How The Amish Use Credit Unions
How do the Amish do their banking? Besides conventional banks, (such as the Bank of Bird-in-Hand), they also make use of credit unions.
This article in the Credit Union Journal (did anyone out there know there was a Credit Union Journal?) looks at three credit unions who count significant numbers of Amish among their clientele. They are Everence (Lancaster County), Geauga Credit Union (Geauga County, Ohio), and Brewster Credit Union (Brewster, Ohio).
There’s a lot of good info in the piece, but I found this bit particularly interesting, about a very Amish-specific type of loan:
Geauga offers a product that may be wholly unique in the financial services industry — a Horse & Buggy Loan. Since the Amish do not drive automobiles or trucks, they do not need auto loans — but they do travel in old-fashioned horse-and-buggies and they don’t come cheaply.
Briggs said that a new horse-and-buggy can range in price from $6,000 to $8,000 from local manufacturers, and are quite popular with young Amish gentlemen. For the older Amish who already own their own horse-and-buggies, the credit union has a hitching post in their parking lot as a convenience.
If you’ve ever wondered how Amish use financial institutions, you’ll find the article a good read. Read it in full here.
There is only one way to properly describe an article on Amish loans (and other financial issues)…
(In my best Arte Johnson voice…..)
I really APPRECIATE this comment Don (as opposed to depreciate it).
Okay that’s my one for the week 🙂
I like the idea of hitching posts in the credit union parking lot. Years ago, my husband managed a McDonald’s in south Florida that had hitching posts. The area was surrounded by many horse farms & riding trails, so many of their customers arrived on horseback. So hitching posts at businesses is not just for our Amish friends!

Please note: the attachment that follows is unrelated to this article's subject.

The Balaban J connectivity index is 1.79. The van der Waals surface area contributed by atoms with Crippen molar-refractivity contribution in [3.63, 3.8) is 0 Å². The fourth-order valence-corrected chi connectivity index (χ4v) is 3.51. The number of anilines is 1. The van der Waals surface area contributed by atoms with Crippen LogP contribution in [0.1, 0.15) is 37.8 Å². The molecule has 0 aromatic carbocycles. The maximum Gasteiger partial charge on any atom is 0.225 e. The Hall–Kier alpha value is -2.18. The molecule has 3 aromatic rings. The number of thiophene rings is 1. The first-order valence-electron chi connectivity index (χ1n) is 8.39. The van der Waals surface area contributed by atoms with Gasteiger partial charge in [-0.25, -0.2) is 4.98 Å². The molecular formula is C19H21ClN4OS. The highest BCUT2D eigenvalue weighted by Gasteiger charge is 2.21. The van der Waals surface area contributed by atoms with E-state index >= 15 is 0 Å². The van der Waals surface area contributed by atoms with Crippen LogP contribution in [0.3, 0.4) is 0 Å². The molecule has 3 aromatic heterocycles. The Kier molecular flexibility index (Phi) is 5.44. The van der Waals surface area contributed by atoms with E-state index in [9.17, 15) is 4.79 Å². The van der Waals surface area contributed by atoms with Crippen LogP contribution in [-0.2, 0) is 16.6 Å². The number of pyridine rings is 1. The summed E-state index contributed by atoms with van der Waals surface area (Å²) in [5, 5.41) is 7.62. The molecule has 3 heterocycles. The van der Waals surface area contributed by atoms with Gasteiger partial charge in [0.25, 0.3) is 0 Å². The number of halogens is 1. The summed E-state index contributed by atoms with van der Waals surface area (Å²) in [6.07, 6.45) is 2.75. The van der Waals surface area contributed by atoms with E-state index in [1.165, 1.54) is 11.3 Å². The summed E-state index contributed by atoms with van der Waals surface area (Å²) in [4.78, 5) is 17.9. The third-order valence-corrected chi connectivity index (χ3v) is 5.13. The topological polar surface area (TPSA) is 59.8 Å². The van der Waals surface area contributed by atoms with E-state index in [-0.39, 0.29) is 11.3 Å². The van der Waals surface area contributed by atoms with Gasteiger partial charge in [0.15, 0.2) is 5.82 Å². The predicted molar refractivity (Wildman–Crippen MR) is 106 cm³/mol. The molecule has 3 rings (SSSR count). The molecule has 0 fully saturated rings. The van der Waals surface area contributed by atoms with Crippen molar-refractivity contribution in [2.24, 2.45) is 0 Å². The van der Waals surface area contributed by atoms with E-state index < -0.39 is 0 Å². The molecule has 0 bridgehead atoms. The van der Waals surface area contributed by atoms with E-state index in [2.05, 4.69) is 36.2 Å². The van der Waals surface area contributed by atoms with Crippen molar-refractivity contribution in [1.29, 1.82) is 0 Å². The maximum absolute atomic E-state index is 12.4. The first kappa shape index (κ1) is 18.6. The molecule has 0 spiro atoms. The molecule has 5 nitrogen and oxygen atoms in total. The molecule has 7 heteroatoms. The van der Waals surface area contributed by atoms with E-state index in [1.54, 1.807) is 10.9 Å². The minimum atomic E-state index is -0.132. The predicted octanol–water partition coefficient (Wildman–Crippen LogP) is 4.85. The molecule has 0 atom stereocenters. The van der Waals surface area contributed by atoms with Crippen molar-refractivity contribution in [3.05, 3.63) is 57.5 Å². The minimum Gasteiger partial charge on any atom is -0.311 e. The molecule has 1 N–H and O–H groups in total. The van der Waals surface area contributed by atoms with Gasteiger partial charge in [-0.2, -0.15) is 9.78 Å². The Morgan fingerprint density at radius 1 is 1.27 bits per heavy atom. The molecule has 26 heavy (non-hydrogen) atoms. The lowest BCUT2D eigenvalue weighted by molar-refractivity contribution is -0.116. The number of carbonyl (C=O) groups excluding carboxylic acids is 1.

I like that the local banks cater to local custom! It’s funny to think of folks that aren’t Amish (or some other horse and buggy group) riding horses to the bank, especially in Florida! I know that sort of thing happens, but it’s rare. Mom said when she lived in Berne, IN, the First Bank of Berne bought a lot nearby and set it up as horse parking. I think there is a barn for the horses there, now, but when she lived there it was just a gravel lot. Guess where the local Amish did their banking? 😉
Great article. Shows the importance of small locally owned banks and credit unions.
Question – do any Amish groups have specific beliefs about usury, that is to say, the charging (or paying) of interest?
I am not sure about usury, Ed, but I would suspect that the more traditional groups would be the more opposed to it as would groups that are very spiritually minded (like the New Orders). I think that Jewish law prohibits charging interest to your fellow Jews. I wonder if there is a similar practice with the Amish.
By the way, Don Burke’s and Erik’s sense of humor is a CREDIT to this site!